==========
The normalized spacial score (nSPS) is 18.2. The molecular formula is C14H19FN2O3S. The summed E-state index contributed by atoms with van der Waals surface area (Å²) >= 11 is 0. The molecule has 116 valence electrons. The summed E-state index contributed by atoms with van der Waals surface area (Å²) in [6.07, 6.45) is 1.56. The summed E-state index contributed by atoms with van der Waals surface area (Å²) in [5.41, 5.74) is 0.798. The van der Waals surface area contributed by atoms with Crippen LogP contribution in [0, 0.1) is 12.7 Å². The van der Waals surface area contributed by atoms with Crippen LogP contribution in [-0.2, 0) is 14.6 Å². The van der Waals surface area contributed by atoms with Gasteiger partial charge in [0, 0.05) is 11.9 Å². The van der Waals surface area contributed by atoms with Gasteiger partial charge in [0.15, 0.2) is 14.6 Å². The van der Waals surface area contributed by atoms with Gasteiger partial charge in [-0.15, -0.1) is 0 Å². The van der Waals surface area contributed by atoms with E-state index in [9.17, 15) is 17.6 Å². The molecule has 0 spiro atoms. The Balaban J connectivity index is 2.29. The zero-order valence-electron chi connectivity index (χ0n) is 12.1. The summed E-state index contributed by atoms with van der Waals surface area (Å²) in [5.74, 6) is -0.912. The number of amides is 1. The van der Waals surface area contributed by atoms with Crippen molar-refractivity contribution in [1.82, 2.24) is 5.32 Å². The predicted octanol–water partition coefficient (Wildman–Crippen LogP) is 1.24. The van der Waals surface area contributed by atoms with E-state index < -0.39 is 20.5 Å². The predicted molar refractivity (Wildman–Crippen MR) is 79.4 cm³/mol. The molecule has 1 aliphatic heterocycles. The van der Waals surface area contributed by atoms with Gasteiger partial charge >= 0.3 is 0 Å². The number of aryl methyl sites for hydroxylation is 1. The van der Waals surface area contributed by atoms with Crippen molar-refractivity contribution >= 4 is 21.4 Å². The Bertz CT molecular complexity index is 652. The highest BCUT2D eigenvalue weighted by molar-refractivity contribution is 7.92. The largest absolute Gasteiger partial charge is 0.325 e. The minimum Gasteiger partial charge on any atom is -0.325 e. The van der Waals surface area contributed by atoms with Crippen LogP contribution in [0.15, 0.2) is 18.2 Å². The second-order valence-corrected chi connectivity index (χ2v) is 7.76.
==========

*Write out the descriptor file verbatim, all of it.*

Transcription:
The normalized spacial score (nSPS) is 18.2. The molecular formula is C14H19FN2O3S. The summed E-state index contributed by atoms with van der Waals surface area (Å²) >= 11 is 0. The molecule has 116 valence electrons. The summed E-state index contributed by atoms with van der Waals surface area (Å²) in [6.07, 6.45) is 1.56. The summed E-state index contributed by atoms with van der Waals surface area (Å²) in [5.41, 5.74) is 0.798. The van der Waals surface area contributed by atoms with Crippen LogP contribution in [0, 0.1) is 12.7 Å². The van der Waals surface area contributed by atoms with Crippen LogP contribution in [-0.2, 0) is 14.6 Å². The van der Waals surface area contributed by atoms with Gasteiger partial charge in [0, 0.05) is 11.9 Å². The van der Waals surface area contributed by atoms with Gasteiger partial charge in [0.15, 0.2) is 14.6 Å². The van der Waals surface area contributed by atoms with Gasteiger partial charge in [-0.15, -0.1) is 0 Å². The van der Waals surface area contributed by atoms with E-state index in [9.17, 15) is 17.6 Å². The molecule has 0 spiro atoms. The Balaban J connectivity index is 2.29. The zero-order valence-electron chi connectivity index (χ0n) is 12.1. The summed E-state index contributed by atoms with van der Waals surface area (Å²) in [5.74, 6) is -0.912. The number of amides is 1. The van der Waals surface area contributed by atoms with Crippen molar-refractivity contribution in [1.82, 2.24) is 5.32 Å². The predicted octanol–water partition coefficient (Wildman–Crippen LogP) is 1.24. The van der Waals surface area contributed by atoms with E-state index < -0.39 is 20.5 Å². The predicted molar refractivity (Wildman–Crippen MR) is 79.4 cm³/mol. The molecule has 1 aliphatic heterocycles. The van der Waals surface area contributed by atoms with Gasteiger partial charge >= 0.3 is 0 Å². The number of aryl methyl sites for hydroxylation is 1. The van der Waals surface area contributed by atoms with Crippen molar-refractivity contribution >= 4 is 21.4 Å². The Bertz CT molecular complexity index is 652. The highest BCUT2D eigenvalue weighted by molar-refractivity contribution is 7.92. The largest absolute Gasteiger partial charge is 0.325 e. The minimum Gasteiger partial charge on any atom is -0.325 e. The van der Waals surface area contributed by atoms with Crippen LogP contribution in [0.15, 0.2) is 18.2 Å². The second-order valence-corrected chi connectivity index (χ2v) is 7.76.